Global supply chain: In which sectors are consumers noting shortages?
March 8th, 2022, Christien Pheby

Global supply chain: In which sectors are consumers noting shortages?

The COVID-19 pandemic and the international shortage of semiconductor chips – used to make games consoles, cars, computers, and more – has made it harder for some consumers to get their preferred products as and when they want them.

New YouGov data highlights the extent of the problem in some industries. Across 17 markets, consumers are most likely to report being unable to buy their preferred brands of groceries (22%) or technology items (19%), with fashion, home furnishings, domestic appliances, and cars (14% for all) joint-third in terms of difficulty to buy. Just three in ten (29%) say they have experienced no shortages of their favoured brands at all but this is something which varies between product categories and markets.


Groceries and retail

The countries most likely to report grocery shortages is the US - half of American consumers say they’ve found it harder to buy their preferred brands (49%). In Australia, more than two in five say the same (43%), and in Britain approaching two in five (37%) haven’t been able to find what they need from the supermarket or corner shop.

On the other end of the scale, European countries – and particularly those in the Nordics – are less likely to report difficulty. Fewer than one in ten Swedish (9%), Danish (8%), Italian (8%), and French (6%) consumers say they’ve experienced shortages of preferred groceries.

Home furnishing shortages are most likely in India (29%) and Indonesia (27%) – where our samples represent the online, rather than general public – Mexico (19%), and Singapore (16%). As the ancestral homeland of flatpack furniture, it is perhaps to be expected that Sweden (8%) and neighbouring Denmark (8%) are least likely to experience home furnishing shortages.

Fashion and clothing wise, consumers in India (34%) Hong Kong (25%) and Mexico (21%) were most likely to say they found it hard to buy their preferred items.

Technology, appliances, and gaming

Shortages of items such as TVs and laptops were most likely to affect consumers in Indonesia (40%) and India (39%) – though again, both samples are online representative rather than nationally representative. The public in the UAE (34%), Mexico (29%), and China (27%) were also likely to have had trouble securing their preferred products. Britons (7%) were the least likely to have had difficulty buying technology products, with Swedish (11%), German (11%), and Danish (12%) consumers also among the lesser-affected.

Domestic appliances were also in shortest supply in India (28%) and Indonesia (27%) as well as the UAE (27%). Mexican and Polish (17%) consumers also reported that it was harder to find their preferred brands.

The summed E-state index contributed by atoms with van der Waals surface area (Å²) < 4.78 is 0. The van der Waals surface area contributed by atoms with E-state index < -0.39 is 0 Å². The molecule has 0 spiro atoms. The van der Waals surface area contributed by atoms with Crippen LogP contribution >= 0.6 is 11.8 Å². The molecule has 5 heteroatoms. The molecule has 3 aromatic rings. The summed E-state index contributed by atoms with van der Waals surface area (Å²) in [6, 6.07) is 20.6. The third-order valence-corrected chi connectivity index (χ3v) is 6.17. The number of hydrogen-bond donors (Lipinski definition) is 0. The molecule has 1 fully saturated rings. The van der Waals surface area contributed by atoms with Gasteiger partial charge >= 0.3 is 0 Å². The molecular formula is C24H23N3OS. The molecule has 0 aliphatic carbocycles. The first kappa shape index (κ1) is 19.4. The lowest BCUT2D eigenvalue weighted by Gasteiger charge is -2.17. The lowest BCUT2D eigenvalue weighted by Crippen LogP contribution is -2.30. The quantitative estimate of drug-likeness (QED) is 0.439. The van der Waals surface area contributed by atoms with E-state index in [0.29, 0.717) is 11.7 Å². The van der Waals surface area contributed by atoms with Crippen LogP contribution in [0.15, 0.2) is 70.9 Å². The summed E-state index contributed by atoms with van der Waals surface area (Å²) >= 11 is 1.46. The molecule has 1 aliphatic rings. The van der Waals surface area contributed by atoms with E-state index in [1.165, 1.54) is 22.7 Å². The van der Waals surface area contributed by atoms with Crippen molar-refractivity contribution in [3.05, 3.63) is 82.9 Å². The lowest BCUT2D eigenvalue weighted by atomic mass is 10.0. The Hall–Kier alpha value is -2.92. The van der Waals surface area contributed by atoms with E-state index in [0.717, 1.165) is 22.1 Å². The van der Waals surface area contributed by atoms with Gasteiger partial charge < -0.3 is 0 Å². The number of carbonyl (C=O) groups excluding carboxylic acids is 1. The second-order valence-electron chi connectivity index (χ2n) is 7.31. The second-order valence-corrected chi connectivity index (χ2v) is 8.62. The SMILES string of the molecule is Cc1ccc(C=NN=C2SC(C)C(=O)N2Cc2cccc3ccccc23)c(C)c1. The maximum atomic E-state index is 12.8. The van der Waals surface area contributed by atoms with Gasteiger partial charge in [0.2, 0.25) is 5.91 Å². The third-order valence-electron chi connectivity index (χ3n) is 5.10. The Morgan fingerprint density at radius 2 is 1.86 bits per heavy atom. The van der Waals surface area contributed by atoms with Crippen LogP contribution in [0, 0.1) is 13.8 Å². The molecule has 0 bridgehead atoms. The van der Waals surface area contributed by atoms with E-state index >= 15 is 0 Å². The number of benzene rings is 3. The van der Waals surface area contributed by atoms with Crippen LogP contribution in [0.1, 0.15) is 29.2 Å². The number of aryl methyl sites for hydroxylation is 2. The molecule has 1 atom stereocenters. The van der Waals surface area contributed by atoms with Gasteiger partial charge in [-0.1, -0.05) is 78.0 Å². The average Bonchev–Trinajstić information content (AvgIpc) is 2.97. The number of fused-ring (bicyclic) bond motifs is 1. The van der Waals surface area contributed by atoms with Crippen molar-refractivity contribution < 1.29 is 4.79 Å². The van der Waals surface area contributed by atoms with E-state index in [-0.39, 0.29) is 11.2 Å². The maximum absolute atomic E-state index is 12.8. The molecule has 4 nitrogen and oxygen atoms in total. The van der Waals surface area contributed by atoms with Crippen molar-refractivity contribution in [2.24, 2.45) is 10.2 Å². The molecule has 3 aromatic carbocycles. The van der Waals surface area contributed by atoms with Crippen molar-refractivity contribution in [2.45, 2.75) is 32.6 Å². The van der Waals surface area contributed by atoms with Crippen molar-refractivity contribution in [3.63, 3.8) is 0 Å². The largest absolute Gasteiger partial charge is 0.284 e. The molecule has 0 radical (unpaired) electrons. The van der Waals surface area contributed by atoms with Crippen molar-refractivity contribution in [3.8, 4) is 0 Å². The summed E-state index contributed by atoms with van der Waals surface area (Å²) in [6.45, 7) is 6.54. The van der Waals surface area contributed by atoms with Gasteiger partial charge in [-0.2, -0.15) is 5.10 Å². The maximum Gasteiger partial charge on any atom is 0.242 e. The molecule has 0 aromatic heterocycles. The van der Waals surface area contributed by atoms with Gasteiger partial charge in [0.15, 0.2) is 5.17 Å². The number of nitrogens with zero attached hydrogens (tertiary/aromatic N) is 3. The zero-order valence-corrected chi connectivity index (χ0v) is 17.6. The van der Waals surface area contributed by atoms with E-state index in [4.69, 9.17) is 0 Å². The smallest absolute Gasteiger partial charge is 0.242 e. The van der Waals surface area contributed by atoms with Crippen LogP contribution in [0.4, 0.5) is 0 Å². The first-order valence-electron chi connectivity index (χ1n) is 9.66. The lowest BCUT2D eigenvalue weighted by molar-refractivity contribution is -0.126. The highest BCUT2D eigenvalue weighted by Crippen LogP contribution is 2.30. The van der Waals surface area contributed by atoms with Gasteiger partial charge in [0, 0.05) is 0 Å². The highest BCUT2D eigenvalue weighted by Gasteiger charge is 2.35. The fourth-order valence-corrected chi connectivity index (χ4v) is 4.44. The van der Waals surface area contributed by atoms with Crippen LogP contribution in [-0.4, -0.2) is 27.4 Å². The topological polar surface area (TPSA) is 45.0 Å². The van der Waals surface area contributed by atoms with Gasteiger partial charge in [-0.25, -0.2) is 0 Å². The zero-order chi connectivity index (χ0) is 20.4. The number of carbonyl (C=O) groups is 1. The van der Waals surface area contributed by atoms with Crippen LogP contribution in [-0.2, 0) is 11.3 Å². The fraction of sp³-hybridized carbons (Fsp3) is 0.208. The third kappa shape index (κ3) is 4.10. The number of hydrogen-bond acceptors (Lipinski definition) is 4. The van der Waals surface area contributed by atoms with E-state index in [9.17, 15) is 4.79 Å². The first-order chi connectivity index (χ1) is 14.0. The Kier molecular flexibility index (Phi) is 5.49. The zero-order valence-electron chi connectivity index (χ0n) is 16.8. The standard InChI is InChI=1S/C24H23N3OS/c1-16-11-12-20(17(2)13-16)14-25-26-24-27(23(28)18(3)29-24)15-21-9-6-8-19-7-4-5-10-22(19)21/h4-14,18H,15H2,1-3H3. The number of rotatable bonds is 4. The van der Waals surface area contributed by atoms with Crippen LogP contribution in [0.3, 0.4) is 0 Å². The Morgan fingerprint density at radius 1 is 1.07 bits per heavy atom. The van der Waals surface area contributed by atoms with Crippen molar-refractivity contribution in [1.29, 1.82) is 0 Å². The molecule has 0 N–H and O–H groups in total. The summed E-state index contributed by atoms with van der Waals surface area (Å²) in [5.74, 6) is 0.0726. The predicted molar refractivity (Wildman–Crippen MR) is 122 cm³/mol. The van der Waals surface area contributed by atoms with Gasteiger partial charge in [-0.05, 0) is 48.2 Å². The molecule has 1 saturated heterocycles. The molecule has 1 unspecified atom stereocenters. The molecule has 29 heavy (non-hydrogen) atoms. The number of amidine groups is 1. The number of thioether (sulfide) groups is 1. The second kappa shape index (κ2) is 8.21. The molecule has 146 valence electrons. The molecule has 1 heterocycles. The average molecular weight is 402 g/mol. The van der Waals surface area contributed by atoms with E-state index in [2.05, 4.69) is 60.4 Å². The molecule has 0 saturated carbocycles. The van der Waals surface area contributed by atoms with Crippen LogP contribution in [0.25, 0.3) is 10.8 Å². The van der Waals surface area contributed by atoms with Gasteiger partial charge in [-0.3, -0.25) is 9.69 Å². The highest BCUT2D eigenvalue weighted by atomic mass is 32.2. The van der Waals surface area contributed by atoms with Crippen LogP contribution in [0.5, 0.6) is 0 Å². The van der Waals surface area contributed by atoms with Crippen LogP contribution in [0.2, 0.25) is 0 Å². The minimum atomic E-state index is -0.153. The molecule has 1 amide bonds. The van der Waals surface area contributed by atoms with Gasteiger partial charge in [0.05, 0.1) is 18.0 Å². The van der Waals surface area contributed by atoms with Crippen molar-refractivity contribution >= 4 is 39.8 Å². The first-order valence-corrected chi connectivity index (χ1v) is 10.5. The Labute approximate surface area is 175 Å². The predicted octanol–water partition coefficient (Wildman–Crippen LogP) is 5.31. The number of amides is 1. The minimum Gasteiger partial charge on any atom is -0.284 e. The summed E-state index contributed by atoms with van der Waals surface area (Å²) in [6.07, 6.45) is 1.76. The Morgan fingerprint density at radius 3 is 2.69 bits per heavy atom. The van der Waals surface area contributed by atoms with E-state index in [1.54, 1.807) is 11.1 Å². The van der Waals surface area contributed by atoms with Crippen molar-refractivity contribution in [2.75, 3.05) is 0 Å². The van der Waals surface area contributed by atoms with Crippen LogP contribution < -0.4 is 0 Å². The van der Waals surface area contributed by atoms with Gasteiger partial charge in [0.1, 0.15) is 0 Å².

Indonesians are far ahead of the rest when it comes to PlayStation, Xbox, and other games console shortages (29%), with the UAE (20%) and India (17%) a distant second and third respectively.

Health and fitness

In terms of health and fitness, the Mexican and Chinese public (22%) are equally likely to have experienced shortages of preferred over-the-counter medicines, with consumers in the UAE (18%) not far behind. The European experience varies, but they are generally less likely to say they’ve found it hard to find medicines – particularly in the Nordics, where 7% of Swedes and 5% of Danes report difficulty accessing these products. Germans (6%) Italians (8%) and French consumers all hover around the same level, with Spanish (14%) Polish (12%) and British (11%) consumers more likely to have experienced shortages.

On the fitness side of things, Indians (22%), Indonesians (21%), and people in the UAE (20%) are most likely to say it’s been difficult to purchase sporting goods and gym equipment.

Cars and car parts

Finally, the automotive industry – which has, in some markets, seen people buying second hand cars in greater numbers – has seen especially high levels of shortage in Indonesia (36%), the UAE (28%), and India (24%). Britain (6%), Germany (6%), Denmark (6%) Hong Kong (7%) and Sweden (7%) are among the least affected.

The data is based on the interviews of adults aged 18 and over in 18 markets. All interviews were conducted online in February 2022. Data from each market uses a nationally representative sample apart from Mexico and India, which use urban representative samples, and Indonesia and Hong Kong, which use online representative samples.